- Small batch and high quality is your friend. Finding products that are made in smaller batches and buying materials and items that are intended to be so high quality you NEVER have to replace them is a mindset change that will guide you throughout your journey of creating a healthy home. It helps you say no to a lot of plastics that you could potentially bring into your home. It also is a good foothold for finding handmade items and small businesses that support your mission of a healthy home.
- A healthy home is not a destination, but a healthy lifestyle. It kind of reminds me of that one time in my twenties where I counted every calorie I ate until I got to my “goal weight.” Then I stopped counting — I’m sure you can guess that some of my hard work came undone. But once I learned that changing the WAY I ate by opting for double veggies and reigning in my sweet-tooth, my extra pounds I knew I didn’t need kind of fell off. The same is true of a healthy home. If we look at our homes as place to make changes only until we get a result, we’ll end up sliding back. I help my clients create healthy habits that support a healthy home and naturally reduce environmental toxins. This way a healthy home is just a natural part of life, and not something that has to be decided on every day.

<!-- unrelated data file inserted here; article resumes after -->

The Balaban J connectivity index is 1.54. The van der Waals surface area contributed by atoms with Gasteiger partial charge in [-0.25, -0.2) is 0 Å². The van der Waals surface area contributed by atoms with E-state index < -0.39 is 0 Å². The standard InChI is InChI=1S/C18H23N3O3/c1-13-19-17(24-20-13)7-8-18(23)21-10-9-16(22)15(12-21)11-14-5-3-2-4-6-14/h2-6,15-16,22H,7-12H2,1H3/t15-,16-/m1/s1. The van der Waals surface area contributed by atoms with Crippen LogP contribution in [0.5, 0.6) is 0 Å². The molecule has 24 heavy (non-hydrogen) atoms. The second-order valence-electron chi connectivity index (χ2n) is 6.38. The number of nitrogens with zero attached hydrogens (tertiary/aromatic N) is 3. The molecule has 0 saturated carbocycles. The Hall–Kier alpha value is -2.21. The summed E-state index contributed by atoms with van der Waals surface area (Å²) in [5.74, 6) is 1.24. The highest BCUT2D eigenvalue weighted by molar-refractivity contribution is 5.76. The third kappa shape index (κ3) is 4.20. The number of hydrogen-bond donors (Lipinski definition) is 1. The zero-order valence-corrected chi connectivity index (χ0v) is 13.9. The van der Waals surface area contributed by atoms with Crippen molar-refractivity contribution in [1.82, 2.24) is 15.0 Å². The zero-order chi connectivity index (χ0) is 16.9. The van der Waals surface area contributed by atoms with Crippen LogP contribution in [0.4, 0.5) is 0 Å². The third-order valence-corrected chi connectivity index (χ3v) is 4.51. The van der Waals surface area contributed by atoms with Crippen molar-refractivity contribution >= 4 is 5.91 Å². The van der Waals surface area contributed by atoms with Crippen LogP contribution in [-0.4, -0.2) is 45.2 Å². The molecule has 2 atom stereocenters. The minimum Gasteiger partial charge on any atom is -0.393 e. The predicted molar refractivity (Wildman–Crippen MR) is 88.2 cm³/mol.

- Don’t worry about what you can’t change. I mean this is just a practical mindset for life, isn’t’ it? You can only change SOME of the areas inside your home. Changes are you’re not going to be ripping out insulation or removing plywood from inside your walls. And that’s okay! Focus on those changes that you CAN make. Can you replace a plastic water bottle for a glass or stainless steel one? Then focus on that change and let any other worry fall by the wayside.
When Overwhelm & Stress Appear
It seems like every day there’s a new study or research paper that hits the web claiming that something in our homes is killing us. I think it’s important to remember that yes, we come in contact with A LOT of environmental toxins at home, but while we’re removing the toxins, there are things we can do to improve our space. And because of this, there doesn’t need to be this panic or stress over making the changes we need to.
Remember that creating a truly toxin free home is virtually impossible. We have toxins and chemicals in our world, and they’re here to stay. This is why I want to help you with a simple plan to change your home without the overwhelm of not knowing where to start or the stress of negative health effects.